The impacts of camera placement on species detectability in an Indonesian terrestrial community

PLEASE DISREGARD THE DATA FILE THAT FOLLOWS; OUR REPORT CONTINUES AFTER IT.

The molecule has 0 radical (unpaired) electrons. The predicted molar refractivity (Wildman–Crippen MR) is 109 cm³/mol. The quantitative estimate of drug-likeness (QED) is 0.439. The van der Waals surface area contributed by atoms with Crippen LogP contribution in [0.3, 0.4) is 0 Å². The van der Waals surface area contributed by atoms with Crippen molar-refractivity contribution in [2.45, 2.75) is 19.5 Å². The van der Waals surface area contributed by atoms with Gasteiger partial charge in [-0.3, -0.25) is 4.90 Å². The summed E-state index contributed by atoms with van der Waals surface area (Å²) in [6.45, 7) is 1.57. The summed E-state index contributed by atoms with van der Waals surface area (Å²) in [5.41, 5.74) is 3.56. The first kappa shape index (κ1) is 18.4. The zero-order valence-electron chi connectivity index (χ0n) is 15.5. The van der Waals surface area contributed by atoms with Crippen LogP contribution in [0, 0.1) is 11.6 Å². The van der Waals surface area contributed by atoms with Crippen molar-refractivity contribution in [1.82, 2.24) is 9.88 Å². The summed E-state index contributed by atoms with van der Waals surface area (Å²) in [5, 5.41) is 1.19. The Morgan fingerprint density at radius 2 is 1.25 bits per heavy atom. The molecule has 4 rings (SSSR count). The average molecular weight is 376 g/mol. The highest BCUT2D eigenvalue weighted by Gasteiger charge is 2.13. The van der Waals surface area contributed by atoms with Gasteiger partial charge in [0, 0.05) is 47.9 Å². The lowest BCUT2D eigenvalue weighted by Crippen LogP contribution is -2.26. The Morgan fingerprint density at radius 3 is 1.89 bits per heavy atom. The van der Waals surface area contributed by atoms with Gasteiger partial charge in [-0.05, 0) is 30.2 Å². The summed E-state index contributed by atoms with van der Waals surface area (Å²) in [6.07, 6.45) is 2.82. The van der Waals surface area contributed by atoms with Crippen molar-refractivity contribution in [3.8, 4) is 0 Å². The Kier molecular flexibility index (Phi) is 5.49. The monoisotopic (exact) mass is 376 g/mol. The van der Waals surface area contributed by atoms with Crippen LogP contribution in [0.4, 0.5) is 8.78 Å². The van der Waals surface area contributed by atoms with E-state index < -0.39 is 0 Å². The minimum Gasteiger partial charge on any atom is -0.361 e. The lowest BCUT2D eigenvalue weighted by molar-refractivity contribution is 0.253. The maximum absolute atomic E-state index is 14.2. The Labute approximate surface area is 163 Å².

Ecologists have increasingly favoured the use of camera traps in studies of animal populations and their behaviour. Because camera trap study design commonly implements non-random selective placement, we must consider how this placement strategy affects the integrity of our data collection. Selective placement of camera traps have the benefits of 1) maximizing the probability of encounter events by sampling habitats or microhabitats of known significance to a focus or closely-related species and 2) reducing data collection and maintenance effort in the field by situating cameras along more easily-accessible landscape features. Introducing a non-random survey method, such as selective placement, into a project studying a species or community that also expresses non-random habitat use may lead to unintentionally biased data and inaccurate results. By using a paired on-trail/off-trail camera-trap study design, my aim is to investigate potential differences in popular ecological indices, species detection probability (p) using multi-method occupancy models, and intraspecific temporal activity for a terrestrial community in Gunung Palung National Park in Indonesian Borneo. Differences in detection probability between on and off-trail cameras were compared against species characteristics (including body size, diet, and taxonomic group) to find potential correlations. While several species exhibited a significant difference in detection probability between cameras placed on foot trails and those placed randomly off-trail, there was no measured community trend. This stresses my conclusion further that a non-random study design leaves results open to bias from unknown patterns in detection due to underlying variation in behaviour and microhabitat use. Selective placement may be effective for increasing detection probability for some species but can also lead to substantial bias if the features selected for are not explicitly taken into account within the analysis or balanced with a control in the study design. In addition, a positive interactive effect was found between on trail species detection and body size for the terrestrial omnivore guild, and three species presented significant variation in temporal activity between camera placement types. This provides evidence that camera placement not only affects species state parameters and indices but has a noticeable impact on behavioural observations that require accountability as well.